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  3. International Cooperative Program (ICP) Equitability – Foundational Knowledge

International Cooperative Program (ICP) Equitability – Foundational Knowledge

International Cooperative Program (ICP) Equitability – Foundational Knowledge

Frank Kenlon (Prof of Int'l Acq, DAU/DSMC-Int'l)

We recently conducted an ICP International Agreement (IA) Familiarization Workshop with a Department of Defense (DoD) organization where the participants brought up a topic that we are often asked to address in our DAU courses and mission assistance activities …

How does DoD assess equitability in the identification, formulation, negotiation, approval, and implementation of ICP IAs?

This may seem like a simple question to answer but, like a lot of things in DoD, it isn’t. As H.L. Mencken aptly pointed out several years ago, "For every complex problem, there's a solution that is simple, neat, and wrong."

I will do my best to try to explain what is an often considered a complex area by describing the overall U.S. Government and DoD framework and decision process that’s used by DoD to assess ICP equitability for each proposed program, project, or activity.

Legal Aspects

There are four U.S. statutes that are typically used by DoD as a legal basis for entering into ICP IAs:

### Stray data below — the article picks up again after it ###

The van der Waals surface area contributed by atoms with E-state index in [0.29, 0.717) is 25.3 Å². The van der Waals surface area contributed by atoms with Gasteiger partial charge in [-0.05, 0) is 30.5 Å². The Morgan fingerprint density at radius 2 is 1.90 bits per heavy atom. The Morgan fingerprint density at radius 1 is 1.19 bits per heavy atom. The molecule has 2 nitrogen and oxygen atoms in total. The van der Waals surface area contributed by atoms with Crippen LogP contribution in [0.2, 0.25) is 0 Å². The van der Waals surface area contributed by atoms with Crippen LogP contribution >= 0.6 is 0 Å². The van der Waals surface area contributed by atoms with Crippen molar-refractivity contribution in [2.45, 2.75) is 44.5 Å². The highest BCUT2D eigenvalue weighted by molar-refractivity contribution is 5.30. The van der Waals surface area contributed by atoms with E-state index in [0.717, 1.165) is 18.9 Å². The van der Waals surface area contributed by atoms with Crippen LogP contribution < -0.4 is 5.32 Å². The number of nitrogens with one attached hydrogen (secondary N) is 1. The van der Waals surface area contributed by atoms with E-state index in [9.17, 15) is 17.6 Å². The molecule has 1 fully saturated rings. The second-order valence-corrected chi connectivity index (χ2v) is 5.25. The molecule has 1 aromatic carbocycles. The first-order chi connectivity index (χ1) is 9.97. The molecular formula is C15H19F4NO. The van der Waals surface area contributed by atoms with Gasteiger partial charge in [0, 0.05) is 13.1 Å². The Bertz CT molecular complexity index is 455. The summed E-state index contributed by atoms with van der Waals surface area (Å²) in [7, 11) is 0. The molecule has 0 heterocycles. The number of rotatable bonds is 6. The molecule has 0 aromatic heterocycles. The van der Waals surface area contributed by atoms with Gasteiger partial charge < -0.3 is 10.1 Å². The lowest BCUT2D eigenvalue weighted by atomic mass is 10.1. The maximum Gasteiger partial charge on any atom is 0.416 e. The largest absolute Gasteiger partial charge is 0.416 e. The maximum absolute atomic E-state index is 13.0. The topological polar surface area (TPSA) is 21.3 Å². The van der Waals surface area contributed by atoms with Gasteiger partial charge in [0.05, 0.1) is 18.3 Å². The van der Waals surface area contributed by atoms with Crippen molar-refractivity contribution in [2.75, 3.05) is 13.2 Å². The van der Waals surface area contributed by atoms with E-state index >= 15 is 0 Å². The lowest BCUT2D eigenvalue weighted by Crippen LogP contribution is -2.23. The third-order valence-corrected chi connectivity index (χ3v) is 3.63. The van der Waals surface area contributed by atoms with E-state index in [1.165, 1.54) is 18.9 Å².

The first two U.S. statutes in this list are most often used; the third and fourth are occasionally used. Two of these statutes specifically address equitability; Title 10 USC 2350a and Title 22 USC 2767.

Title 10 USC 2350a Excerpt

(c) Cost Sharing.-

(1) Except as provided in paragraph (2), each cooperative research and development project entered into under this section shall require sharing of the costs of the project (including the costs of claims) between the participants on an equitable basis.

(2) A cooperative research and development project may be entered into under this section under which costs are shared between the participants on an unequal basis if the Secretary of Defense, or an official specified in subsection (b)(2) [of this statute] to whom the Secretary delegates authority under this paragraph, makes a written determination that unequal cost sharing provides strategic value to the United States or another participant in the project.

(3) For purposes of this subsection, the term "cost" means the total value of cash and non-cash contributions.

Title 22 USC 2767 Excerpt

(c) Agreements for equitable share of costs; limiting nature of agreements

Each agreement for a cooperative project shall provide that the United States and each of the other participants will contribute to the cooperative project its equitable share of the full cost of such cooperative project and will receive an equitable share of the results of such cooperative project. The full costs of such cooperative project shall include overhead costs, administrative costs, and costs of claims. The United States and the other participants may contribute their equitable shares of the full cost of such cooperative project in funds or in defense articles or defense services needed for such cooperative project.